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Raid-related legal bills spark debate

Executive session approved, but not without opposition

Thursday, June 11, 2009 12:37 PM CDT

WATERLOO — The decision to talk about a $91,363 legal bill in closed-door session sparked debate at Tuesday’s Seneca County Board of Supervisors meeting.

The Indian Affairs Committee took no action on the unexpected bill after coming into open session.

Submitted by the Harris Beach law firm of Rochester, the bill was for work related to the Nov. 25, 2008, raid at the Cayuga Indian Nation’s LakeSide Trading convenience store in Seneca Falls.

Harris Beach billed the county after the state apparently refused to pay, despite its long-standing agreement to cover Seneca and Cayuga counties’ costs in Indian-related matters, said County Attorney Frank Fisher.

Fisher proposed the executive session, saying that discussions about the bill could involve litigation. If the discussion was just about the bill, he acknowledged, it would not be an executive session topic.
The Rev. David Mihalyi, whose church is in Waterloo, objected to the closed-door session. He said details of the bill itself, the services provided and the amount of the bill are public documents and should be discussed in public.

He said he would consider filing a complaint with the state’s Open Government Committee.

“Even if talk of the options involve litigation, the meeting should be open and closed only for that purpose,” he said.

Committee member Edward Barto, R-Fayette, said he agreed that the meeting should be open if the discussion is about the bill.
 “The bill is not the issue,” Fisher replied. “In discussing options with the Cayuga County attorney, there are many details in the bill that reveal our legal strategy. This could involve current and potential litigation.”

Fisher said that if the session was not closed, he would be inclined to give a written report to the committee. He said that report would fall under attorney-client privilege and would not be available to the public.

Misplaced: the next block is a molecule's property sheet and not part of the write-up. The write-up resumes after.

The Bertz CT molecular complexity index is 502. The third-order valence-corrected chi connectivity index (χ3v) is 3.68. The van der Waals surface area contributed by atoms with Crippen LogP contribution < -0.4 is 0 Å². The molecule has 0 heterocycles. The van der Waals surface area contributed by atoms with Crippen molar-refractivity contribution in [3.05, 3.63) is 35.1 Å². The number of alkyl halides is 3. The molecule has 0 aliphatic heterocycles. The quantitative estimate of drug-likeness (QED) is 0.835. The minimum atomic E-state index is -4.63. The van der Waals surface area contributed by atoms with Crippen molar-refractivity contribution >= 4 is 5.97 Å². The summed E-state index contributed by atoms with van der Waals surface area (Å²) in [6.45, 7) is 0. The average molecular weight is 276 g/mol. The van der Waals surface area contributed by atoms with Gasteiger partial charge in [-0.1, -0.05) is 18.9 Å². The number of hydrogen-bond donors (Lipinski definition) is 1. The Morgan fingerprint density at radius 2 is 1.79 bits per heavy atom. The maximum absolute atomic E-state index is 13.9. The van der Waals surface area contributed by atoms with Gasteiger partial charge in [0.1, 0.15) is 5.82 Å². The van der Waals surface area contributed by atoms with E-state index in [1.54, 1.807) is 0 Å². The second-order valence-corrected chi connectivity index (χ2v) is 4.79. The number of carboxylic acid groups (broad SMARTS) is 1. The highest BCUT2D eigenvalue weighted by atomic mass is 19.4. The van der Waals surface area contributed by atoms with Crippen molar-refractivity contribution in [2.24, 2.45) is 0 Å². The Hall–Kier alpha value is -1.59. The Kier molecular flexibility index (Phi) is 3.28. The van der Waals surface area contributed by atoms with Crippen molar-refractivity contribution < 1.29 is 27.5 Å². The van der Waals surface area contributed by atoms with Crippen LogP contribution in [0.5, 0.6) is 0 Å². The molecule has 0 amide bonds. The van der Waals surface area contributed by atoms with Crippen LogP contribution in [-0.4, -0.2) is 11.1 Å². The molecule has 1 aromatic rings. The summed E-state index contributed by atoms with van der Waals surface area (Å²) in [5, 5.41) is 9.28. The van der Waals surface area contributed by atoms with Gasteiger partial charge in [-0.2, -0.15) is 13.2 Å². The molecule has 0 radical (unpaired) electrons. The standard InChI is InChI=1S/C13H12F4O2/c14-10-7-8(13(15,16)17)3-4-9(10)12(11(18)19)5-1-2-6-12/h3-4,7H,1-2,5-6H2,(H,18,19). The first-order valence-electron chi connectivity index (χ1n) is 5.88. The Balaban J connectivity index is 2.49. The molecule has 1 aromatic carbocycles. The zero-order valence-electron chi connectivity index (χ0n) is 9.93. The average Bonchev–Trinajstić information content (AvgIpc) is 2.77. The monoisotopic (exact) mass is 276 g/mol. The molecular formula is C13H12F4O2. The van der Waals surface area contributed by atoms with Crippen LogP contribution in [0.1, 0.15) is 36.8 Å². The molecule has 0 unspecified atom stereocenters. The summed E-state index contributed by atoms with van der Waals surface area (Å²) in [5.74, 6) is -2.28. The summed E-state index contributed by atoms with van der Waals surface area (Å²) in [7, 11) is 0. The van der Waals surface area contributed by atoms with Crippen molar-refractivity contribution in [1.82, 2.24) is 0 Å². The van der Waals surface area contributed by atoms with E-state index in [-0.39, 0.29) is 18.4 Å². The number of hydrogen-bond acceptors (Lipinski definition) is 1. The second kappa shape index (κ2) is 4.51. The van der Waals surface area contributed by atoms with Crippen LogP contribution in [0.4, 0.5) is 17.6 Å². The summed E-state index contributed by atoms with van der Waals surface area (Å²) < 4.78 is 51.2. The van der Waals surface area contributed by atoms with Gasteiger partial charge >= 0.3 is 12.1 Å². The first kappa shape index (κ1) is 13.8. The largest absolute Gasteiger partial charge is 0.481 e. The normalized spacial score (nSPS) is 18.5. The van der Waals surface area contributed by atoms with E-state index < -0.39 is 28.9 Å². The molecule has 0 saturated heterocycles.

Talk then turned to why the state would not pay the bill. District Attorney Richard Swinehart said the issues raised by the Nov. 25  raid and seizure of untaxed cigarettes — mainly whether the Cayuga Nation has a qualified reservation — are the same key issues in the land claim. The state should therefore pay the bill, he said.

Others asked why the state’s refusal to pay the bill was not brought to the county’s attention earlier and discussed with Harris Beach.

Committee chairman David Dresser, D-Ovid, said he would like to talk to Harris Beach officials before making a decision on what to do.

Board chairman LaVerne Lafler, R-Seneca Falls, suggested they contact state lawmakers and ask them to get answers.

The vote to go into executive session was 4-1, with Barto opposed.

After the closed-door session, Barto agreed that the discussion involved litigation and was legitimate.

“Otherwise, I would have walked out,’’ he said.

Later, the committee and the full board both approved a motion opposing the Cayuga Nation’s application to put 129 of its 895 acres of land in the two counties into tax-exempt federal trust.

The motion lists some 15 reasons why the application should be denied and calls upon the Bureau of Indian Affairs to do so.

Supervisors also urged county residents to attend the 6 p.m. June 17 BIA-run public hearing at the New York Chiropractic College in Seneca Falls and speak out against the application.

Reached this morning, Robert J. Freeman, executive director of the state Committee on Open Government, said if the discussion of options for dealing with the bill actually did involve revealing litigation strategies and possible future litigation, the executive session would be justified.